Bruna Dutch edition, 1980. Design by Kothuis Art-Team.
Minotauro Spanish edition, 1979. Uncredited design.
The ﬁrst jacket, published by Jonathan Cape in 1973, shows a jutting gear stick, presumably intended to be phallic, in front of a towering three-dimensional titlepiece that occupies most of the cover. This still rankles with Ballard, who describes it as ‘monstrously bad, one of the worst book jackets ever – for sheer ugliness and crudity, impossible to beat’. Few of the Ballard hardback covers produced by Cape in the 1970s and early 1980s were any good. The ﬁrst UK paperback edition of Crash, however, illustrated by science ﬁction artist Chris Foss, retains its power. ‘Superb, in many ways the best ever,’ notes Ballard. ‘Quasi-realistic, but in the right way, like a movie poster of the 1950s – brought into brilliant focus by that line – “A brutal, erotic novel”.’ Foss, an illustrator of The Joy of Sex (1972), treats the image as an opportunity for lurid, pulp-style exploitation. There is nothing quite like this scene in the book.
This cover established the principle iconographic elements – woman and car – that feature in many subsequent interpretations. In 1985, the novel was reissued as part of a new, oppressively black-bordered series with an illustration by James Marsh, showing a red-lipped Amazon at the wheel, clad in studded leather. This connected the book with emerging trends in fetish clothing and a fashionable ﬂirtation with S&M, but it had nothing to do with Ballard’s vision. By 1993 the woman was reduced to a pair of pouting red lips framed by a shattered rear view mirror. Ballard dismisses the cover as ‘too lipsticky – “neat”.’ His 1974 introduction, which might have offered additional clues, is reprinted in both editions. Crash, he writes, is ‘an extreme metaphor for an extreme situation, a kit of desperate measures only for use in extreme crisis … Will modern technology provide us with hitherto undreamed-of means for tapping our psychopathologies?’ Neither cover shows any hint of these concerns. The tacky Livre de Poche edition, in which a car’s radiator grille metamorphoses into a ﬂesh-licking tongue, once again misses the point.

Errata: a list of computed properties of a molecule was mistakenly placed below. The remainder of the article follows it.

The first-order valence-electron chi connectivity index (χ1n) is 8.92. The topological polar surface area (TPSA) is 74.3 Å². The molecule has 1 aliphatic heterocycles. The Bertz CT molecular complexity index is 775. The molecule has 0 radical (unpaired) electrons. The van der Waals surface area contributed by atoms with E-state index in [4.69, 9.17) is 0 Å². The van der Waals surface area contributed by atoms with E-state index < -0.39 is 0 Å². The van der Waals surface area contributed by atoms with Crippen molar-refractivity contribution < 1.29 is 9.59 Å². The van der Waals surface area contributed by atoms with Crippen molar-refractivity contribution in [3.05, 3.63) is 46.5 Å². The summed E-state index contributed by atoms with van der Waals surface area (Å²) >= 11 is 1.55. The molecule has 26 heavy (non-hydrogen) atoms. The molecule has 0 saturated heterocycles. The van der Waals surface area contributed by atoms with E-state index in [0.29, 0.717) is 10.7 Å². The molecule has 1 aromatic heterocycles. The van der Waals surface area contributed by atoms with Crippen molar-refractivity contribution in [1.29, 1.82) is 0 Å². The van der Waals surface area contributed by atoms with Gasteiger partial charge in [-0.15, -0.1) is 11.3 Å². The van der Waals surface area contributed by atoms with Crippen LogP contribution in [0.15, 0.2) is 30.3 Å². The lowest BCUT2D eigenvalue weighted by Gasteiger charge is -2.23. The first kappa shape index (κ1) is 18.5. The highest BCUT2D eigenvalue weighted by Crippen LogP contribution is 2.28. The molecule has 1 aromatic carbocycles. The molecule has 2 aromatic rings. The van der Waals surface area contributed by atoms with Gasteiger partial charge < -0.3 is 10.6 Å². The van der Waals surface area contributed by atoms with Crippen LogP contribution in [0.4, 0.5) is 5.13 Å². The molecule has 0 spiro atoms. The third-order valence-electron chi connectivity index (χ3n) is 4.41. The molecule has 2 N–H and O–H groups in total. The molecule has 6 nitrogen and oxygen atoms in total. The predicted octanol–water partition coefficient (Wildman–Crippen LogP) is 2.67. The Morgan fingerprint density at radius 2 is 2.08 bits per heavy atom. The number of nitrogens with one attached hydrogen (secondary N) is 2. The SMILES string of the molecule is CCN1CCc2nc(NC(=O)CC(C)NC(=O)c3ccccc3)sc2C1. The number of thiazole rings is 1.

Where interpretations of Crash by male image-makers tend to present female sexual personae as victim or vamp, women designers and image-makers have been inclined to neutralise the book’s violent eroticism. A 1985 US paperback, designed by Carin Goldberg, with wide-spaced ‘new wave’ typography, arbitrarily transplants Crash to the American desert, where a faceless female who looks like a misplaced fashion model wanders away from some totemic car parts scattered in the dust. The cover’s Surrealism-lite bears only the most tenuous connection to the novel. Photographer Clare Godfrey’s cover image for the 1995 UK edition, which is still on sale, treats Crash as a kind of ecstatic fairground ride. The hot neon colours and chaotic superimpositions relate to a scene in which Vaughan and the narrator cruise the expressways while under the inﬂuence of LSD, but the image is strangely depopulated and Crash’s relentless sexual content is suppressed.